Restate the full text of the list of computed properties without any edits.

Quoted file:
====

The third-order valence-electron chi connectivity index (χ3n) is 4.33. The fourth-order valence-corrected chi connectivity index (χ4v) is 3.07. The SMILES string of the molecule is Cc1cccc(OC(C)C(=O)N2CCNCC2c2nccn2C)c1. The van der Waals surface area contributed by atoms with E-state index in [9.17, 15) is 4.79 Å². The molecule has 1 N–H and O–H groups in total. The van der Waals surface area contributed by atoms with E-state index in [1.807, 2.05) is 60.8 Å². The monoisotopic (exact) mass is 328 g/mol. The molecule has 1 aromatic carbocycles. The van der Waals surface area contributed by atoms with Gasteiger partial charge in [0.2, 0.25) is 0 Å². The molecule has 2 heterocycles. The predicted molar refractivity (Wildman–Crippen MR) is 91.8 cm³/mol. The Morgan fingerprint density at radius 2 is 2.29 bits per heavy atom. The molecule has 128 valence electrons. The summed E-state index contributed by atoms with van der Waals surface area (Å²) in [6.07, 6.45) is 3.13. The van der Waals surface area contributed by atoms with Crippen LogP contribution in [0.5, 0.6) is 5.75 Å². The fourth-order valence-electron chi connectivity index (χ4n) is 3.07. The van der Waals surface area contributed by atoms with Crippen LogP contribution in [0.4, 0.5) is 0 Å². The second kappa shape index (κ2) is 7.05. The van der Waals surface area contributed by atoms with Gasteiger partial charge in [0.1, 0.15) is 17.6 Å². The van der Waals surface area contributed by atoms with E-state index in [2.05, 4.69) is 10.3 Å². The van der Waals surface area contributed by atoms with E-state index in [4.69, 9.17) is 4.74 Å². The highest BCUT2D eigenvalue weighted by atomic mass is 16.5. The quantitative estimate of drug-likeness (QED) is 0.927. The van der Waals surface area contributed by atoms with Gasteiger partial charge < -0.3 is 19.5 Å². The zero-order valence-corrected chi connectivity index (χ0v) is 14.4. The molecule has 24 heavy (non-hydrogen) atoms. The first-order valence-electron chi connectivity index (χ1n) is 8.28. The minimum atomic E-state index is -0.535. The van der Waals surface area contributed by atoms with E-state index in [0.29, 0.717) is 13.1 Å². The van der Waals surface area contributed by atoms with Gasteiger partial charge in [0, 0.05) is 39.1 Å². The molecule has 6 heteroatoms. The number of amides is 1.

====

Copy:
The third-order valence-electron chi connectivity index (χ3n) is 4.33. The fourth-order valence-corrected chi connectivity index (χ4v) is 3.07. The SMILES string of the molecule is Cc1cccc(OC(C)C(=O)N2CCNCC2c2nccn2C)c1. The van der Waals surface area contributed by atoms with E-state index in [9.17, 15) is 4.79 Å². The molecule has 1 N–H and O–H groups in total. The van der Waals surface area contributed by atoms with E-state index in [1.807, 2.05) is 60.8 Å². The monoisotopic (exact) mass is 328 g/mol. The molecule has 1 aromatic carbocycles. The van der Waals surface area contributed by atoms with Gasteiger partial charge in [0.2, 0.25) is 0 Å². The molecule has 2 heterocycles. The predicted molar refractivity (Wildman–Crippen MR) is 91.8 cm³/mol. The Morgan fingerprint density at radius 2 is 2.29 bits per heavy atom. The molecule has 128 valence electrons. The summed E-state index contributed by atoms with van der Waals surface area (Å²) in [6.07, 6.45) is 3.13. The van der Waals surface area contributed by atoms with Crippen LogP contribution in [0.5, 0.6) is 5.75 Å². The fourth-order valence-electron chi connectivity index (χ4n) is 3.07. The van der Waals surface area contributed by atoms with Crippen LogP contribution in [0.4, 0.5) is 0 Å². The second kappa shape index (κ2) is 7.05. The van der Waals surface area contributed by atoms with Gasteiger partial charge in [0.1, 0.15) is 17.6 Å². The van der Waals surface area contributed by atoms with E-state index in [2.05, 4.69) is 10.3 Å². The van der Waals surface area contributed by atoms with E-state index in [4.69, 9.17) is 4.74 Å². The highest BCUT2D eigenvalue weighted by atomic mass is 16.5. The quantitative estimate of drug-likeness (QED) is 0.927. The van der Waals surface area contributed by atoms with Gasteiger partial charge < -0.3 is 19.5 Å². The zero-order valence-corrected chi connectivity index (χ0v) is 14.4. The molecule has 24 heavy (non-hydrogen) atoms. The first-order valence-electron chi connectivity index (χ1n) is 8.28. The minimum atomic E-state index is -0.535. The van der Waals surface area contributed by atoms with E-state index in [0.29, 0.717) is 13.1 Å². The van der Waals surface area contributed by atoms with Gasteiger partial charge in [0, 0.05) is 39.1 Å². The molecule has 6 heteroatoms. The number of amides is 1.